Elsewhere, in a report released by Deutsche Bank this week, 'Carbon Pricing and the green transition', James Brand, Utilities EU Analyst at Deutsche Bank Research takes a look at what the 2020s have in store in terms of industrial decarbonisation, emissions trading and renewable energy. In the report, Brand notes that we are approaching a crunch point for carbon pricing. 

"A flurry of key policy reviews are due in the first half of the year and we expect decisions on the framework for industrial decarbonisation," Brand says. "Indeed, while decarbonisation of the power sector continues apace, the EU and UK’s tough emission reduction targets will require broader cuts. For utilities, this means carbon pricing could be key." 

In terms of EU and UK policy on greener power, the report notes that with more ambitious 2030 targets, national objectives may have changed from insulating industry to also driving industrial decarbonisation.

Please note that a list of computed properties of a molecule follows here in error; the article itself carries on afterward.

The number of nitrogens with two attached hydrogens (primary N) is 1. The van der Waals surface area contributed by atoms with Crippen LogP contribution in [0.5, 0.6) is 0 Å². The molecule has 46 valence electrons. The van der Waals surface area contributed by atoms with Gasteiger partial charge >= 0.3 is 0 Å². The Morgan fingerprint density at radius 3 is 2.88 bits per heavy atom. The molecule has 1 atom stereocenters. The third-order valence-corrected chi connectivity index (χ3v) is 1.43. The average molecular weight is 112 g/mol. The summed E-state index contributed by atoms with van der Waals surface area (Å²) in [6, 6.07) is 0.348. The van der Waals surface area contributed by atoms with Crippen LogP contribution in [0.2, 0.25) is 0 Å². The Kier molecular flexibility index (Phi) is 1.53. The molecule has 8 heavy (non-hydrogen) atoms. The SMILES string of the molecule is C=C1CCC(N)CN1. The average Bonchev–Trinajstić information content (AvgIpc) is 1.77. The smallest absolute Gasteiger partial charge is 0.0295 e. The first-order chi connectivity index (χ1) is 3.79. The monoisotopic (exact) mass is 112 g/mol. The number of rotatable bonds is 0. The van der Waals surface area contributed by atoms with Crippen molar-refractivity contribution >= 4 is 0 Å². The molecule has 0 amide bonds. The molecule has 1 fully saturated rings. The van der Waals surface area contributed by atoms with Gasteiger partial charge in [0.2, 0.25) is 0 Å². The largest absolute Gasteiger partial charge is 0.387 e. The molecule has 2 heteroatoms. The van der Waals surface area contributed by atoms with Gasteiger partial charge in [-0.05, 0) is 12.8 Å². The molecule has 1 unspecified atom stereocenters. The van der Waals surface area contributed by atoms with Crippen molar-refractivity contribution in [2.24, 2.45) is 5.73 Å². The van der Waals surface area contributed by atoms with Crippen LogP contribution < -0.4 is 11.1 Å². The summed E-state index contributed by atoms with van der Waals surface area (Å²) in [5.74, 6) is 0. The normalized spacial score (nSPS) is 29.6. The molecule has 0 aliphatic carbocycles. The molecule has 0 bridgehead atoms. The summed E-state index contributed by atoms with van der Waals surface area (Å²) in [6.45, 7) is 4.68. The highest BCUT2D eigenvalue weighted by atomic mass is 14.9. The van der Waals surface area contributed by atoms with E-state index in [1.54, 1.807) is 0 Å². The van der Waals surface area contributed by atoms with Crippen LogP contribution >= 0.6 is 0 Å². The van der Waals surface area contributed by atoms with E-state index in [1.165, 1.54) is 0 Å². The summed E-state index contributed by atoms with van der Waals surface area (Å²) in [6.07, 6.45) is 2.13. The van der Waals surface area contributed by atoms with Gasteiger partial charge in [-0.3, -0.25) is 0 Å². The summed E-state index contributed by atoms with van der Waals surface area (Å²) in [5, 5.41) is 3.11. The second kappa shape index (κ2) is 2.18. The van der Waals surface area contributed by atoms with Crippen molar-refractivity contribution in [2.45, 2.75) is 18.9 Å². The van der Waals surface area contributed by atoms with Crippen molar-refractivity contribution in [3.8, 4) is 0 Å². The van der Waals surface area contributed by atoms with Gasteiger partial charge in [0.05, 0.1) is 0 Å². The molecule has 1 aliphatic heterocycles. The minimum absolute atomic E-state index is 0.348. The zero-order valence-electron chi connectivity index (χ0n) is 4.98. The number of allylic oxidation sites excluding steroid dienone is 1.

"Designing an incentive regime which funds this while maintaining the international competitiveness of European industry is likely to prove a key political focus of 2021," Brand says. "Strengthened emission trading programmes with higher carbon prices should aid this process. As such, the review of the EU Emissions Trading Scheme (ETS) and the launch of a UK ETS could be the most important single cross-sector events of the year."

Sustainability is a complex and multifaceted area for corporates to grasp, but progress on this issue has never been more important.